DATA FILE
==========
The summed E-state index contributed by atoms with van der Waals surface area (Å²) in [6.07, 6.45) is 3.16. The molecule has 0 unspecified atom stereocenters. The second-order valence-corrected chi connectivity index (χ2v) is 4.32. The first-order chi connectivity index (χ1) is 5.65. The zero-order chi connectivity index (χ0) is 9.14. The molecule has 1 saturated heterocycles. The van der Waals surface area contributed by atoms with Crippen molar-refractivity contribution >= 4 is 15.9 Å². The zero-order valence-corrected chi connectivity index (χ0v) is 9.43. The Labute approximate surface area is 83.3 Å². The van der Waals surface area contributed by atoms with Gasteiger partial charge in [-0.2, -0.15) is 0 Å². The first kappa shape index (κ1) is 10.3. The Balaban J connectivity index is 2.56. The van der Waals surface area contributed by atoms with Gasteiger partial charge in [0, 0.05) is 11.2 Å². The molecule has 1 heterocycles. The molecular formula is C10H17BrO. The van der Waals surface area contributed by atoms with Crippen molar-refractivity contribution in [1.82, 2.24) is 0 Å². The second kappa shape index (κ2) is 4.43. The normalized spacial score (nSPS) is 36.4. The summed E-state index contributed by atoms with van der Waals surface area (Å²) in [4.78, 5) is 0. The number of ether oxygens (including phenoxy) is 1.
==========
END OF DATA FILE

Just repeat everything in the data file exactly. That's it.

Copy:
The summed E-state index contributed by atoms with van der Waals surface area (Å²) in [6.07, 6.45) is 3.16. The molecule has 0 unspecified atom stereocenters. The second-order valence-corrected chi connectivity index (χ2v) is 4.32. The first-order chi connectivity index (χ1) is 5.65. The zero-order chi connectivity index (χ0) is 9.14. The molecule has 1 saturated heterocycles. The van der Waals surface area contributed by atoms with Crippen molar-refractivity contribution >= 4 is 15.9 Å². The zero-order valence-corrected chi connectivity index (χ0v) is 9.43. The Labute approximate surface area is 83.3 Å². The van der Waals surface area contributed by atoms with Gasteiger partial charge in [-0.2, -0.15) is 0 Å². The first kappa shape index (κ1) is 10.3. The Balaban J connectivity index is 2.56. The van der Waals surface area contributed by atoms with Gasteiger partial charge in [0, 0.05) is 11.2 Å². The molecule has 1 heterocycles. The molecular formula is C10H17BrO. The van der Waals surface area contributed by atoms with Crippen molar-refractivity contribution in [1.82, 2.24) is 0 Å². The second kappa shape index (κ2) is 4.43. The normalized spacial score (nSPS) is 36.4. The summed E-state index contributed by atoms with van der Waals surface area (Å²) in [4.78, 5) is 0. The number of ether oxygens (including phenoxy) is 1.